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Abstract: SA-OR86

Molecular Pathways Associated with Early Vascular Calcification in Pediatric CKD

Session Information

Category: Pediatric Nephrology

  • 1900 Pediatric Nephrology


  • Bernardor, Julie, CHU de Nice, Nice, France
  • Bartosova, Maria, Universitat Heidelberg, Heidelberg, Baden-Württemberg, Germany
  • Zhang, Conghui, Universitat Heidelberg, Heidelberg, Baden-Württemberg, Germany
  • Marinovic, Iva, Universitat Heidelberg, Heidelberg, Baden-Württemberg, Germany
  • Herzog, Rebecca, Christian Doppler Laboratory for Molecular Stress Research in Peritoneal Dialysis, Department of Pediatrics and Adolescent Medicine, Vienna, Austria
  • Kratochwill, Klaus, Christian Doppler Laboratory for Molecular Stress Research in Peritoneal Dialysis, Department of Pediatrics and Adolescent Medicine, Vienna, Austria
  • Farlay, Delphine, INSERM UMR 1033, Lyon, Auvergne-Rhônes-Alpes, France
  • Dijkgraaf, Ingrid, Universiteit Maastricht, Maastricht, Limburg, Netherlands
  • Jaminon, Armand, Universiteit Maastricht, Maastricht, Limburg, Netherlands
  • Schurgers, Leon J., Universiteit Maastricht, Maastricht, Limburg, Netherlands
  • Schmitt, Claus Peter, Universitat Heidelberg, Heidelberg, Baden-Württemberg, Germany

Children with advanced stages of chronic kidney disease (CKD) are at high risk of cardiovascular disease (CVD) and vascular calcification (VC) may already occur during childhood. This study comprehensively investigated the molecular pathways underlying early VC in children with CKD stage 5.


Arterioles from children with normal renal function and CKD5, (median age 8.9 and 8.8 years) were analyzed using digital quantitative histomorphometry, von Kossa staining and 18F-sodium autoradiography (18F-NaF) for calcium deposit quantification. Arteriolar transcriptome and proteome analyses were followed by gene set enrichment (GSEA) and Ingenuity pathway analysis. Based on literature mining, a VC pathway library was established consisting of 442 biological processes and molecular functions and associated genes were extracted from Gene Ontology database. The identified key molecular mechanisms were validated in independent pediatric CKD5 cohorts (n=32) and healthy controls (n=20) using quantitative immunostaining.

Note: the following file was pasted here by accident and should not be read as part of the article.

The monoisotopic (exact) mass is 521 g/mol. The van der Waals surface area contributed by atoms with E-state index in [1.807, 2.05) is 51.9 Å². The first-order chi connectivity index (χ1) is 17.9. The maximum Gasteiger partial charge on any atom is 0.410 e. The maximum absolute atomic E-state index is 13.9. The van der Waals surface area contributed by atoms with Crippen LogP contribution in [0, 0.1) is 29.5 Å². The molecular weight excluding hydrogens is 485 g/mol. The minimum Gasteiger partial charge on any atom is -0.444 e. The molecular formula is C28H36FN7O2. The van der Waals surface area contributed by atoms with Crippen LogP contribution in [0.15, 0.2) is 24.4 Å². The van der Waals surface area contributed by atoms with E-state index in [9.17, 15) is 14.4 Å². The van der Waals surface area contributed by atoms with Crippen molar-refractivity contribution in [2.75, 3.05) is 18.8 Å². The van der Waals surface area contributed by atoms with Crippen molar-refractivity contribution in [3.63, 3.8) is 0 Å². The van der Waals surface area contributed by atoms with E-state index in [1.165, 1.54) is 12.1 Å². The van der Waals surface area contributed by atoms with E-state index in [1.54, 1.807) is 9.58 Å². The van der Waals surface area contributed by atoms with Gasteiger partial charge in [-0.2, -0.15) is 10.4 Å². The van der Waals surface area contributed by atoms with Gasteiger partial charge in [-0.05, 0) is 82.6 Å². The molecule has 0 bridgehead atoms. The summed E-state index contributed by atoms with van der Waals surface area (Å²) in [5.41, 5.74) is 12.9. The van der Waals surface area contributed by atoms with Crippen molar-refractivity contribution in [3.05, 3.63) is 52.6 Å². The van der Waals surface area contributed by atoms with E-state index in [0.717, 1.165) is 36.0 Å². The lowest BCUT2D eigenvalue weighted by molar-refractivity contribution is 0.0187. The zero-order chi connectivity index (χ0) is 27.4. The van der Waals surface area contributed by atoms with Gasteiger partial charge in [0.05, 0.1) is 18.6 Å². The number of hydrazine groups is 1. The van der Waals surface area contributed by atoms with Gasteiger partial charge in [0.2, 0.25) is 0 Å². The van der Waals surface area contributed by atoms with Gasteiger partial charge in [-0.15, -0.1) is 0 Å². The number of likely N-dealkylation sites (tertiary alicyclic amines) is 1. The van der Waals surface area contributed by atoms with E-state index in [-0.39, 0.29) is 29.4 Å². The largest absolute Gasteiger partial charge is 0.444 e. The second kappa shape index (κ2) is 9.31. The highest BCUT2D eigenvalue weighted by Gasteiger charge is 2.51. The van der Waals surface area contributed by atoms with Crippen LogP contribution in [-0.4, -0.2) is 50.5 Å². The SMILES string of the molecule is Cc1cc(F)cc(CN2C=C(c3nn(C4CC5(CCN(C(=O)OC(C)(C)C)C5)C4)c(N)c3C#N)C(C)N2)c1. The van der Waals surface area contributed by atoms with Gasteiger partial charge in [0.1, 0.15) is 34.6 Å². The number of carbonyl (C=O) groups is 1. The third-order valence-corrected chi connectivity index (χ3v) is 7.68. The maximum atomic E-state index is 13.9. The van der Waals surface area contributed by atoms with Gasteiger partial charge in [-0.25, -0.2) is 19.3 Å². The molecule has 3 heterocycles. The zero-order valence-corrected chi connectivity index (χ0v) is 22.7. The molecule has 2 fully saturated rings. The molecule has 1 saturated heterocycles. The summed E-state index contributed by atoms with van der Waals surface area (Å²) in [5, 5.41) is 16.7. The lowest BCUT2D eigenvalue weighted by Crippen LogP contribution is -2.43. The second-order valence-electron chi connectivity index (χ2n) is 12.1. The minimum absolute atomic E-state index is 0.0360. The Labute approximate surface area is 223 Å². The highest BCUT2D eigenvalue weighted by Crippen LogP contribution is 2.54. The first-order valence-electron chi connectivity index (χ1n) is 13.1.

Von Kossa staining did not reveal calcium deposits, but 18F-NaF autoradiography demonstrated arteriolar microcalcifications in children with CKD5. Compared to children with normal renal function, the arteriolar lumen/vessel ratio was reduced (p=0.001), due to intima and media thickening (p<0.0001/0.02), together with CD68+ macrophage infiltration in the subendothelial space (p=0.001/0.02). Multi-omics VC pathway analysis identified 30 pathways primarily associated with actin cytoskeleton, Wnt signaling, extracellular matrix (ECM) organization, complement activation, apoptosis, and ossification regulation. In independent age-matched cohorts, two components of the Wnt pathway, DKK3 and Wnt2b, were decreased (p=0.0004/0.009). Fibronectin-1, a major regulator of ECM, was identified as a hub gene in VC and showed reduced abundance in children with CKD5 (p=0.001). Arteriolar osteoglycin, involved in ectopic bone formation, was increased in CKD5 (p<0.001).


Arteriolar microcalcifications are already present in young children with CKD5. We provide a comprehensive analysis of underlying molecular pathways and identified processes involved in vascular remodeling which open new avenues for potential therapeutic targets.